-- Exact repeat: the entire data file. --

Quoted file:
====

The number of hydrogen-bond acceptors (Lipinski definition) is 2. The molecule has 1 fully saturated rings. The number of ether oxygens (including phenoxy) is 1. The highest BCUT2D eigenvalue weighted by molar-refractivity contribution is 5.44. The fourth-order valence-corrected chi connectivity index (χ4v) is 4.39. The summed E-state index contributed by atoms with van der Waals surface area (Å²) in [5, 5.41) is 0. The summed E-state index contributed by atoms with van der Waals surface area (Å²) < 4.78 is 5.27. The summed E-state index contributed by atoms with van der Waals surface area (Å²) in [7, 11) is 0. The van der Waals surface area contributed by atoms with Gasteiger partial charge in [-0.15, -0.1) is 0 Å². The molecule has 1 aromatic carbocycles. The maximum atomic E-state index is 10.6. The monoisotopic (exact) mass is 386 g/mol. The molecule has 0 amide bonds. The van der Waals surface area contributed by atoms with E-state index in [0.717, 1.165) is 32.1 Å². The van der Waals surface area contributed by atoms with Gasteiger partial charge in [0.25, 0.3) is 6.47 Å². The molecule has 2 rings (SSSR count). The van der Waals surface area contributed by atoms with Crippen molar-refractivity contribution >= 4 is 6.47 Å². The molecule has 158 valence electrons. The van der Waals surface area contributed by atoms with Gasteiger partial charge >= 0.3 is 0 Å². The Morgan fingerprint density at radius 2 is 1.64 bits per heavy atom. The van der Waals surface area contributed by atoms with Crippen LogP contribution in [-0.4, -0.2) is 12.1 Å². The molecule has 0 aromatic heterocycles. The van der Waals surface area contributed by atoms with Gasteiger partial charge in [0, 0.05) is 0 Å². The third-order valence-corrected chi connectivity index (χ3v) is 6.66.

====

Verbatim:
The number of hydrogen-bond acceptors (Lipinski definition) is 2. The molecule has 1 fully saturated rings. The number of ether oxygens (including phenoxy) is 1. The highest BCUT2D eigenvalue weighted by molar-refractivity contribution is 5.44. The fourth-order valence-corrected chi connectivity index (χ4v) is 4.39. The summed E-state index contributed by atoms with van der Waals surface area (Å²) in [5, 5.41) is 0. The summed E-state index contributed by atoms with van der Waals surface area (Å²) < 4.78 is 5.27. The summed E-state index contributed by atoms with van der Waals surface area (Å²) in [7, 11) is 0. The van der Waals surface area contributed by atoms with Gasteiger partial charge in [-0.15, -0.1) is 0 Å². The molecule has 1 aromatic carbocycles. The maximum atomic E-state index is 10.6. The monoisotopic (exact) mass is 386 g/mol. The molecule has 0 amide bonds. The van der Waals surface area contributed by atoms with E-state index in [0.717, 1.165) is 32.1 Å². The van der Waals surface area contributed by atoms with Gasteiger partial charge in [0.25, 0.3) is 6.47 Å². The molecule has 2 rings (SSSR count). The van der Waals surface area contributed by atoms with Crippen molar-refractivity contribution >= 4 is 6.47 Å². The molecule has 158 valence electrons. The van der Waals surface area contributed by atoms with Gasteiger partial charge >= 0.3 is 0 Å². The Morgan fingerprint density at radius 2 is 1.64 bits per heavy atom. The van der Waals surface area contributed by atoms with Crippen LogP contribution in [-0.4, -0.2) is 12.1 Å². The molecule has 0 aromatic heterocycles. The van der Waals surface area contributed by atoms with Gasteiger partial charge in [0, 0.05) is 0 Å². The third-order valence-corrected chi connectivity index (χ3v) is 6.66.